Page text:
Featured image credit to IMDb
For those unfamiliar with Batman’s comic book history, to say The Killing Joke graphic novel is one of the most important stories in Batman and the Joker’s history would be a massive understatement. The Killing Joke, written by Watchmen and V for Vendetta author Alan Moore, is a treasured tale of the Batman mythos and is widely seen as the definitive Joker story. The ambiguity towards the Joker’s actions throughout, captivating visuals, moral philosophies, and dense storytelling are all points of praise. Over the course of the last decade, this graphic novel has inspired two of the most acclaimed live-action Batman film adaptations in Batman (1989) and The Dark Knight. When it was announced that Warner Bros. Animation would be adapting this story into an R-rated feature (simply titled Batman: The Killing Joke) with iconic voice actors Kevin Conroy and Mark Hamill (best known for playing Luke Skywalker in Star Wars) reprising their roles as Batman and Joker respectively, the internet celebrated the decision almost immediately. Furthermore, the Fandango event that hosted Batman: The Killing Joke made a surprisingly good $3 million domestic on opening night. All seemed right with the world except for one thing:
They screwed it up.
There is no easy way to put this, but Warner Bros. Animation screwed up one of the most iconic stories for two of their most iconic characters.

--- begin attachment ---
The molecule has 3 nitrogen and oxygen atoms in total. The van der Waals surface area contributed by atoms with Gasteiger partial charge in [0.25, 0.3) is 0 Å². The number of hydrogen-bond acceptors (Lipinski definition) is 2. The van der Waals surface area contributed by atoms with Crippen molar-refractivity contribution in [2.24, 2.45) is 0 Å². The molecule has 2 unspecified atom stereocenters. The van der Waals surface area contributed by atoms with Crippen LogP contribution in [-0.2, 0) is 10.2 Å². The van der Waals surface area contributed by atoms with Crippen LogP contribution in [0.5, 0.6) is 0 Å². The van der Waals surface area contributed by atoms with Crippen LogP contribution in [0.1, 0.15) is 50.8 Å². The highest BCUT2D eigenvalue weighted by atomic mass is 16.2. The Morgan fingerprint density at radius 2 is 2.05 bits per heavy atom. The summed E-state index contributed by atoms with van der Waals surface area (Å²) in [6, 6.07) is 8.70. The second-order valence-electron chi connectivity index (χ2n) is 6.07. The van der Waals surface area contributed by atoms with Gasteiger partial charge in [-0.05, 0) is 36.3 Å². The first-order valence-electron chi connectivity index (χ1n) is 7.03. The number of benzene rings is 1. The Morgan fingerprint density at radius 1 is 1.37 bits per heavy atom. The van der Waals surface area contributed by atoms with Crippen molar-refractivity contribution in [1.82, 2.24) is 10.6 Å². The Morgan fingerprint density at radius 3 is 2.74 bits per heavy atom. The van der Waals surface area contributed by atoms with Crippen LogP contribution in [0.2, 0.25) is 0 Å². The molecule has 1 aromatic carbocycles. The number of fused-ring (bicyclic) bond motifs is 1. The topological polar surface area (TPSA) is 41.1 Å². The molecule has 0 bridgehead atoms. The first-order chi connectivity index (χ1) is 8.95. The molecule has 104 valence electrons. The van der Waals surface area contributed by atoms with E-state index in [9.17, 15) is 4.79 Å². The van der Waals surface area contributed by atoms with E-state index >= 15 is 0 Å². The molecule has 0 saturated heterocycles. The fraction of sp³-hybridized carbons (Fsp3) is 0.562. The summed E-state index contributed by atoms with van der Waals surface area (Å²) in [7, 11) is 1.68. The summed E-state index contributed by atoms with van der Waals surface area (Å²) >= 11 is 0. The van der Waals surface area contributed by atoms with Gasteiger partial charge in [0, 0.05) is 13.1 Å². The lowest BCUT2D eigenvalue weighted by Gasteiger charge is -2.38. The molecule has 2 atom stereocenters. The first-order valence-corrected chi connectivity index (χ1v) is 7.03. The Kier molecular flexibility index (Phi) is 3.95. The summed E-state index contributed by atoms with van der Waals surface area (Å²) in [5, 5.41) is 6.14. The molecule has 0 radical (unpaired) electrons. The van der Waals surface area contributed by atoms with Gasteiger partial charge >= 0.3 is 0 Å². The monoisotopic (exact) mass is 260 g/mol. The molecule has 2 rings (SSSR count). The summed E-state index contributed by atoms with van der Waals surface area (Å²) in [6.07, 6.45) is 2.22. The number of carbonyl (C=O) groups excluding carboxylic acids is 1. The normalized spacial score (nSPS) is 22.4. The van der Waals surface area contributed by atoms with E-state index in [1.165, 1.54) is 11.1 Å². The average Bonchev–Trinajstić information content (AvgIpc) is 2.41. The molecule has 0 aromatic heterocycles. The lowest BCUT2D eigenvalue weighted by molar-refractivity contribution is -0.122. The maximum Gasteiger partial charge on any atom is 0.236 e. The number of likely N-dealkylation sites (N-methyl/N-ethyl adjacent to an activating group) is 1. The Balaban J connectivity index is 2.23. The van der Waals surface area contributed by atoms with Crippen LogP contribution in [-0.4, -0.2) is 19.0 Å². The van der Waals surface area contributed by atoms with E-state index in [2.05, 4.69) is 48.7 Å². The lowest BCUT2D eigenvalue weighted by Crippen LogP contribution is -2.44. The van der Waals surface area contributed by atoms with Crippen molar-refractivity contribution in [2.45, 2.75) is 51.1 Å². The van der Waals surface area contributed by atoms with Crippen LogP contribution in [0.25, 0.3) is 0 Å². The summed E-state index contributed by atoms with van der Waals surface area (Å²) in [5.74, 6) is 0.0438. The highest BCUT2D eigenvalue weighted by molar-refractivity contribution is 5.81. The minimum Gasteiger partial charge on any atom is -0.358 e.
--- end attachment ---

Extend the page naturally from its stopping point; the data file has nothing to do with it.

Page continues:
While there’s a lot of outrage on the internet on the Batgirl/Batman relationship and the gender politics of the story, I think that those complaints are stemming from an important part of what’s wrong with Batman: The Killing Joke: The Killing Joke isn’t Barbara Gordon/Batgirl’s story. I think in trying to “update” the gender politics of Alan Moore’s original 1988 graphic novel and molding Batgirl into her own character was an admirable yet misguided decision by both producer Bruce Timm and writer Brian Azzarello. The Killing Joke is not about Barbara Gordon. Yes, a specific event does happen to her that changes her character in the long run, but The Killing Joke story itself is primarily about how the Joker’s actions affect Jim Gordon and Batman. When Batman: The Killing Joke makes an entire 28-minute prologue from the perspective of Barbara Gordon, it shifts focus away from The Killing Joke and makes it incredibly jarring when the actual adaptation begins half an hour in. While I could see how getting the audience emotionally invested in Barbara’s character would lead to that particular event having much more weight behind it, I thought that the execution was clumsy and actually caused more controversy for Barbara Gordon’s role. Barbara Gordon’s prologue seems to want to make her an actual character in a very tragic event in her life, but the way Batman: The Killing Joke decides to do this is to have her get sexually involved with Batman, a character depicted as her mentor. It’s uninspired at best and gross/inappropriate at worst. Worse off, her story is transparently tacked onto Batman: The Killing Joke and characterizes her as somewhat incompetent in her crimefighting career. So much for making Batgirl more than tragedy fodder.